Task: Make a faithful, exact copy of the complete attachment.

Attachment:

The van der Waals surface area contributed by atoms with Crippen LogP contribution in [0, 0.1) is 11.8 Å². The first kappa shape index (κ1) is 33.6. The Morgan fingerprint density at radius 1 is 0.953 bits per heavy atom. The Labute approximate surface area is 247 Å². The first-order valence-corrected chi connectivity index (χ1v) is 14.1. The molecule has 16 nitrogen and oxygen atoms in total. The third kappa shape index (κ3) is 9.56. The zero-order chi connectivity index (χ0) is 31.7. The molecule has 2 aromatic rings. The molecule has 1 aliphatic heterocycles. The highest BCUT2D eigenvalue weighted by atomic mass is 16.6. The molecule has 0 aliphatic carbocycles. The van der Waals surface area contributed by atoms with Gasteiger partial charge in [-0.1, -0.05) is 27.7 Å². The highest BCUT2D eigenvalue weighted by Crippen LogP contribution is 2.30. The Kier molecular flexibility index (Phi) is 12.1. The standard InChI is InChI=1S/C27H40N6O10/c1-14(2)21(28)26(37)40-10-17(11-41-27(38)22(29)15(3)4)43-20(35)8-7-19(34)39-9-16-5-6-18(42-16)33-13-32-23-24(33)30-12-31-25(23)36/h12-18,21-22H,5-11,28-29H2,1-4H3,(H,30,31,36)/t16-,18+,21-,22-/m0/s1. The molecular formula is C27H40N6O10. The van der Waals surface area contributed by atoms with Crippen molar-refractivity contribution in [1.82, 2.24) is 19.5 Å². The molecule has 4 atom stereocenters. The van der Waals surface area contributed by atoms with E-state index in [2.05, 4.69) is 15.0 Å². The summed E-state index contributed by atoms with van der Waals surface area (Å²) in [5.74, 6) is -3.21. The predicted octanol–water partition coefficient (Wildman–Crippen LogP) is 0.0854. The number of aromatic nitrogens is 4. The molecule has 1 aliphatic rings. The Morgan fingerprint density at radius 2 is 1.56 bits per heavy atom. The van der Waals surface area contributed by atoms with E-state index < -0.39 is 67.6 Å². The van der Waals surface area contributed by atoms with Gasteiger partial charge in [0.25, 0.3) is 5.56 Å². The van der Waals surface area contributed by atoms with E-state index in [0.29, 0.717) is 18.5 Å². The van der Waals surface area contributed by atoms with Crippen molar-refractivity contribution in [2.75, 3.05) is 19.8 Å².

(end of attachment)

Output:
The van der Waals surface area contributed by atoms with Crippen LogP contribution in [0, 0.1) is 11.8 Å². The first kappa shape index (κ1) is 33.6. The Morgan fingerprint density at radius 1 is 0.953 bits per heavy atom. The Labute approximate surface area is 247 Å². The first-order valence-corrected chi connectivity index (χ1v) is 14.1. The molecule has 16 nitrogen and oxygen atoms in total. The third kappa shape index (κ3) is 9.56. The zero-order chi connectivity index (χ0) is 31.7. The molecule has 2 aromatic rings. The molecule has 1 aliphatic heterocycles. The highest BCUT2D eigenvalue weighted by atomic mass is 16.6. The molecule has 0 aliphatic carbocycles. The van der Waals surface area contributed by atoms with Gasteiger partial charge in [-0.1, -0.05) is 27.7 Å². The highest BCUT2D eigenvalue weighted by Crippen LogP contribution is 2.30. The Kier molecular flexibility index (Phi) is 12.1. The standard InChI is InChI=1S/C27H40N6O10/c1-14(2)21(28)26(37)40-10-17(11-41-27(38)22(29)15(3)4)43-20(35)8-7-19(34)39-9-16-5-6-18(42-16)33-13-32-23-24(33)30-12-31-25(23)36/h12-18,21-22H,5-11,28-29H2,1-4H3,(H,30,31,36)/t16-,18+,21-,22-/m0/s1. The molecular formula is C27H40N6O10. The van der Waals surface area contributed by atoms with Crippen molar-refractivity contribution in [1.82, 2.24) is 19.5 Å². The molecule has 4 atom stereocenters. The van der Waals surface area contributed by atoms with E-state index in [2.05, 4.69) is 15.0 Å². The summed E-state index contributed by atoms with van der Waals surface area (Å²) in [5.74, 6) is -3.21. The predicted octanol–water partition coefficient (Wildman–Crippen LogP) is 0.0854. The number of aromatic nitrogens is 4. The molecule has 1 aliphatic rings. The Morgan fingerprint density at radius 2 is 1.56 bits per heavy atom. The van der Waals surface area contributed by atoms with E-state index < -0.39 is 67.6 Å². The van der Waals surface area contributed by atoms with Gasteiger partial charge in [0.25, 0.3) is 5.56 Å². The van der Waals surface area contributed by atoms with E-state index in [0.29, 0.717) is 18.5 Å². The van der Waals surface area contributed by atoms with Crippen molar-refractivity contribution in [2.75, 3.05) is 19.8 Å².